Family-friendly Sierra destinations perfect for summer, fall


With summer coming fast and pent-up demand for vacation rentals and/or campgrounds, it’s time to get serious as to summer/early fall destinations.

In the past year or so, readers and friends have offered suggestions as to family-focused vacation and/or reunion destinations. Criteria included a destination offering both kids and adult activities, nearby cabin rentals or motels, campgrounds and restaurants, all within a few hours of San Joaquin County. Budget-friendliness and proximity to water earned extra points.

From our own experience and reliable recommendations; here are the best:

Lake Tahoe 

Beach-goers enjoy Lake Tahoe’s Baldwin Beach near Camp Richardson.

Camp Richardson and nearby Fallen Leaf Lake’s Forest Service are just three miles from South Lake Tahoe. Both Camp Richardson and Fallen Leaf Lake offer camping options, with two lakes, hiking, cabin rentals, bike rentals and horseback riding. Plus, next-door is a favorite restaurant, The Beacon on Lake Tahoe’s beach.

The nearby Tallac Historic District’s old mansions on the lake make for lovely day-touring, and with South Lake Tahoe nearby, Heavenly Resort and its tram to 10,000 feet will intrigue, and the casinos beckon for nightlife. Fishing, boating, beach-trekking and hiking up Mount Tallac offer plenty of options, and the Camp and Fallen Leaf Lake are only 2½ hours and 140 miles from San Joaquin County (note: several lovely state campgrounds are also found along Highway 89).

As a side-trip, head up Highway 89 to Emerald Bay, and hike up the Eagle Lake Trail (go early for parking for this popular, scenic trailhead fills fast), then take in a late breakfast at Rosie’s Café in Tahoe City, long a favorite for famished travelers!

The Eastern Sierra near Mammoth Lakes 

Tufa towers at Mono Lake look like ghost ships just off-shore.

A trip down the backside of the Sierra along Highway 395 will take you first to the June Lake area, with a number of sparkling campgrounds beside waters like June Lake, framed by the snow-capped Sierra Range of Light. And, just south, above the lively resort town of Mammoth Lakes, are a string of high-mountain campgrounds set on azure-blue lakes.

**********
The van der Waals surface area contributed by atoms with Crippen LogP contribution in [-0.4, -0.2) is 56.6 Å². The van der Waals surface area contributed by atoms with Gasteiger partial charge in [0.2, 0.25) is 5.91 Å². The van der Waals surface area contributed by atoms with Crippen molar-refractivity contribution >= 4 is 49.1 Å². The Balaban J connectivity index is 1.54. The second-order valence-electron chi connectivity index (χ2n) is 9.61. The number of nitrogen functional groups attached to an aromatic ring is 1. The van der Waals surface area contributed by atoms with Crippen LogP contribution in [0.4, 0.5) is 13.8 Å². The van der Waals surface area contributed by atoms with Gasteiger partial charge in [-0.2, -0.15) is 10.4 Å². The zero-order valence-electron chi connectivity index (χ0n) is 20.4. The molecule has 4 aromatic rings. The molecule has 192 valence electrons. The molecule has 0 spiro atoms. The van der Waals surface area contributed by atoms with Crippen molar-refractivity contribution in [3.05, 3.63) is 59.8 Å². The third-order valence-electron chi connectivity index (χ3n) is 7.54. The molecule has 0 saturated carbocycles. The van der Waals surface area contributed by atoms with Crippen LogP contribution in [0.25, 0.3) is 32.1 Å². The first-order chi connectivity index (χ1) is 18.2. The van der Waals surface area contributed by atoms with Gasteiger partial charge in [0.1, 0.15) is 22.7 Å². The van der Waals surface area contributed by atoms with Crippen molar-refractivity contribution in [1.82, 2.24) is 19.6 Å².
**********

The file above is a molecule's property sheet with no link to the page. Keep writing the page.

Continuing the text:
The town itself is a year-round outdoor Mecca, with the ski area offering skiing late into spring, and mountain biking and hiking options galore. Nearby attractions like Devil’s Postpile National Monument, with its towering hexagonal basalt columns and Mono Lake, offering eerie tufa towers along the shoreline reminding one of ghost ships, are worthy of side trips. Your trip up Highway 4 or 108, then south down Highway 395 will log about 250 miles and four hours of incredible scenery.

Additional Sierra destinations 

Pinecrest Lake is a popular swimming and fishing option just off Highway 108.

Several other suggestions (north to south) are Sly Park Campground off Highway 50, Calaveras Big Trees State Park and Silver Lake (and the Stockton Municipal Silver Lake Camp) off Highway 4, and Pinecrest Lake off Highway 108. Three of four offer picturesque high Sierra lakes, swimming, fishing, hiking and a wide variety of camping and/or lodge and cabin rentals and restaurants nearby.

Calaveras Big Trees offers camping options amongst towering giant sequoias, some of the largest trees in the world; with nearby gold rush town of Murphys, fine restaurants and motel options are just minutes away.

The time to book summer/early fall vacations is NOW, with laggards likely to be shut out as to availability of camping or lodging options!

For more information: Calaveras Big Trees State Park,; Lake Tahoe’s Camp Richardson,, and Fallen Leaf Lake Campground/Federal campground reservations,; Mammoth Lakes area,; Silver Lake,, (209) 227-0082; Pinecrest Lake and Tuolumne County,

Contact Tim, Happy travels In the west!

Dogwood tree in full bloom in Calaveras Big Trees State Park.

Dogwood Festival

The Dogwood Festival, Calaveras Big Trees Association’s most popular event is back after a two-year hiatus, from 11 a.m.-3 p.m Saturday, May 14. It’s a fundraiser for the Association for the benefit of its educational and interpretive programs at the state park, which is located halfway between Yosemite and Tahoe.  

You can enjoy the spectacular dogwood blooms along with excellent wine from Newsome Harlow Wines in a souvenir wine glass, good food and lively music — and dogwood creations for sale from Quyle Kilns and Arts of Bear Valley — outside of historic Jack Knight Hall.  

In addition to their usual guided walks among the dogwoods, this year the Dogwood Festival includes horse carriage rides around a meadow surrounded by dogwoods.  Tickets at $60/adult, $30 for children 12 and under, can be purchased online at Call the CBTA office for more information at (209) 795-1196.


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